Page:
Arab League Says Military Efforts Go Too Far

International forces intervened in Libya with broad support in the Arab world. But a day later, Arab League Secretary General of Amr Moussa said the military efforts had gone too far. Shadi Hamid, director of research at the Brookings Doha Center in Qatar, offers his insight.

Copyright © 2011 NPR. For personal, noncommercial use only. See Terms of Use. For other uses, prior permission required.

GUY RAZ, host:

Joining me now on the line is Shadi Hamid. He's the director of research at the Brookings Doha Center. He is in Doha, Qatar.

Shadi Hamid, thank you so much for being with us.

Mr. SHADI HAMID (Director of Research, Brookings Doha Center): Thanks for having me.

RAZ: First to the response from the secretary-general of the Arab League. He has essentially said, this operation has now gone too far. This after the Arab League had called on the international community to enforce a no-fly zone.

Mr. HAMID: It's really remarkable. Is Amr Moussa, the secretary-general, not aware of what a no-fly zone is? A no-fly zone necessitates taking out the air defenses of the Libyan regime. So it does require launching targeted airstrikes. He must have been aware of that going into this.

But now he's saying that it's gone too far, and that instead of protecting civilians, the Western operation is bombarding civilians. And for this turnaround to come so soon after the mission started is really quite surprising. And this suggests that there's going to be more Arab opposition in the coming days as this military operation intensifies.

RAZ: Why do you think Moussa said this?

Mr. HAMID: Well, Amr Moussa has a presidential campaign coming up in Egypt in a few months. So he may be playing to his base. And anti-Americanism in Egypt and the broader Arab world is something that gets you a lot of votes.

So I think what we're seeing here is Amr Moussa positioning himself - and perhaps he's anticipating that while Arab public opinion is still largely supportive of the intervention that that support might shift to something more neutral or perhaps oppositional in the coming weeks.

RAZ: So do you anticipate that what Amr Moussa said could resonate more widely in the Arab world? In other words, could the tide turn? Where right now, you do have broad Arab support for this international action, to the point where that could change?

Mr. HAMID: Yeah. So there currently is broad Arab support not just among leaderships but also publics. That's certainly the case. Amr Moussa is well-respected in the Arab world. So what he says goes a long way.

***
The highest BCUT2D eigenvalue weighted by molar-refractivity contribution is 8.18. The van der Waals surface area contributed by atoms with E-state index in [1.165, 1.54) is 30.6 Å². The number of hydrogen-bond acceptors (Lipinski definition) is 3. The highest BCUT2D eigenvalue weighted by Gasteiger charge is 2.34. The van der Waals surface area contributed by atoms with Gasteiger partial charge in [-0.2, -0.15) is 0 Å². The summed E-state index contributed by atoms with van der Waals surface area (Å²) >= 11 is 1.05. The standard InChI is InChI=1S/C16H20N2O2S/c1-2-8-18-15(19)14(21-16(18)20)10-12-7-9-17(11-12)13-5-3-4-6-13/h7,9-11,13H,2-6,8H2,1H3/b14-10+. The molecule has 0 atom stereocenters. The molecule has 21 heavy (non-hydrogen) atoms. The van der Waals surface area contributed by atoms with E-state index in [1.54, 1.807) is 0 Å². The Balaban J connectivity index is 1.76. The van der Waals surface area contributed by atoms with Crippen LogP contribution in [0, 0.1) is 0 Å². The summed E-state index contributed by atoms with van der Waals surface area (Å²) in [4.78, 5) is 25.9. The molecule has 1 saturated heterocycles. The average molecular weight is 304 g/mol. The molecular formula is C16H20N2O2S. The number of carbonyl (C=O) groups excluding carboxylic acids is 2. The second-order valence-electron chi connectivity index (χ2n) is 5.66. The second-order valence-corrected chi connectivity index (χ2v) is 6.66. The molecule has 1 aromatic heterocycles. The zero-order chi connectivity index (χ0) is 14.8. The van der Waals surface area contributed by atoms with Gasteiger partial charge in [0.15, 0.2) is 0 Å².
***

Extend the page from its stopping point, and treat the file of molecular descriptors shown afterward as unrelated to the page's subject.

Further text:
People listen to him. So this may very well have an effect, and create a new narrative of Western intervention and suspicions about American motives. So we might be hearing more about this.

And I think we have to understand that this was always going to be a concern. Arab suspicion of Western motives runs very deep, and it's based on firsthand experience. The U.S. and Europe have supported repressive regimes for more than five decades in the region. There's anger over the Iraq War, over American policy towards Israel. The list is very long.

So I think from that standpoint, it's understandable that there's going to be this distrust and suspicion even when what the Western nations here are doing is essentially preventing the mass slaughter of Libyan pro-democracy forces.

RAZ: That's Shadi Hamid. He's the director of research at the Brookings Doha Center in Doha, Qatar.

Shadi Hamid, thank you so much.

Mr. HAMID: Thanks for having me.

Copyright © 2011 NPR. All rights reserved. No quotes from the materials contained herein may be used in any media without attribution to NPR. This transcript is provided for personal, noncommercial use only, pursuant to our Terms of Use. Any other use requires NPR's prior permission. Visit our permissions page for further information.

NPR transcripts are created on a rush deadline by a contractor for NPR, and accuracy and availability may vary. This text may not be in its final form and may be updated or revised in the future. Please be aware that the authoritative record of NPR's programming is the audio.



Please keep your community civil. All comments must follow the Community rules and terms of use, and will be moderated prior to posting. NPR reserves the right to use the comments we receive, in whole or in part, and to use the commenter's name and location, in any medium. See also the Terms of Use, Privacy Policy and Community FAQ.